A major scientific conference “Our Common Future under Climate Change” opened on 7 July in Paris at the height of an intense, extensive and long-lasting European heatwave, which is consistent with the expected impacts of global warming.
The four-day conference is the largest scientific forum ahead of the climate change negotiations due to take place in Paris in December 2015. It addresses key issues concerning climate change in the broader context of global change and focusses on moving from present knowledge to future solutions.
“The world is at a critical crossroads,” U.N. Secretary-General Ban Ki-moon said in an opening message. He said that more than 40 countries, representing over half of all global greenhouse gas emissions, have so far submitted their Intended Nationally Determined Contributions to U.N. Framework Convention on Climate Change.
At the United Nations climate talks in 2010, governments agreed to a maximum temperature rise of 2 degrees Celsius above pre-industrial levels. However, the Intergovernmental Panel on Climate Change tells us that we are heading towards average global warming of 5-6 degrees Celsius, he said.
The emissions gap – the difference between pledged emissions reductions and what is needed to stay within two degrees Celsius – has been increasing, Mr Ban ki-Moon said. So, too, has the adaptation gap – the difference between funding and capacity needed and what has been committed.
« To bridge these gaps, it is critical to fill holes in funding, knowledge, technology, capacity and trust, » said the U.N. Secretary General.
Mr Ban Ki-moon’s message was delivered by WMO Secretary-General Michel Jarraud.
In a keynote address to the conference, Mr Jarraud reiterated the urgency of action to reduce greenhouse gas emissions from human activities, and sounded a warning note about using geoengineering to try to limit climate change.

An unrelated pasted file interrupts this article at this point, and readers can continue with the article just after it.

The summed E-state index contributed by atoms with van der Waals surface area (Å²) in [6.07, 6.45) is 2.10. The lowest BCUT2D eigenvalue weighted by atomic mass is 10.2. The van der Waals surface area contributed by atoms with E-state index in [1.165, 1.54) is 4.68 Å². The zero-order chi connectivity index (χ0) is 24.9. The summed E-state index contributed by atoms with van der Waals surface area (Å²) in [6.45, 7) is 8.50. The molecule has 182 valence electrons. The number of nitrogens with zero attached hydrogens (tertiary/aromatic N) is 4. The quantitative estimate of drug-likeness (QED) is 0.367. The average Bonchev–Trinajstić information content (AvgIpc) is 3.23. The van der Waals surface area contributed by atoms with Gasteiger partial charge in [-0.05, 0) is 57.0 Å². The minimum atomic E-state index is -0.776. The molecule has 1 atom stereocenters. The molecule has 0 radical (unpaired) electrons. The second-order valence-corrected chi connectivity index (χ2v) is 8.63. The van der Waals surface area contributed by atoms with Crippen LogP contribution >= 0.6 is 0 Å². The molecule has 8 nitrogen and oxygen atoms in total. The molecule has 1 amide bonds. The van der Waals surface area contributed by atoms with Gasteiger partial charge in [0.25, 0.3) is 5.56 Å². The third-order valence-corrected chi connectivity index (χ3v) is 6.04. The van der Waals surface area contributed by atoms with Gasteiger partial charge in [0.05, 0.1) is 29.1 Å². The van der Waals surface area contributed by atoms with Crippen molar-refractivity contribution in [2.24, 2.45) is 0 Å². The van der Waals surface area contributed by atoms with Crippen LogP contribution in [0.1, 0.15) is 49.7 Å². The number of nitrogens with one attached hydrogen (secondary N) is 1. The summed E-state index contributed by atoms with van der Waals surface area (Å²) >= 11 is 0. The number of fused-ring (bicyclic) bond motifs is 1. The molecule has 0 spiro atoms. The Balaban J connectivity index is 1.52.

“The science is speaking with a clear voice,” said Mr Jarraud. “Temperatures are increasing. The water cycle is being altered. Ice and snow are melting. Sea levels are rising. Oceans are warming and becoming more acidic. Extreme weather events like heatwaves are becoming more frequent and more intense. It is the poor and the vulnerable that are paying the highest price,” said Mr Jarraud.
“Preserving our climate as a common good is becoming increasingly urgent. We still have a choice, but time is running out fast and it is critical and urgent to take action to contain the worst impacts of climate change,” he said.
Sound scientific information and climate knowledge is available to support decisions towards more sustainable patterns of productions and consumption and effective adaptation to climate change, but the response must be timely and resolute, he said.
Mr Jarraud stressed the need for better observations and more downscaled climate change scenarios and modeling to underpin climate knowledge and action, as embodied by the WMO-spearheaded Global Framework for Climate Services.
On climate or geo-engineering, Mr Jarraud said there were many different potential technologies each with a different level of complexity, uncertainty and associated risk.
“There could be unintentional consequences associated with large-scale climate engineering and the potential of these technologies should not be seen as a reason to lessen efforts to address anthropogenic climate change. Before any action is contemplated, it is important to strengthen efforts to clarify and better understand potential implications,” said Mr Jarraud.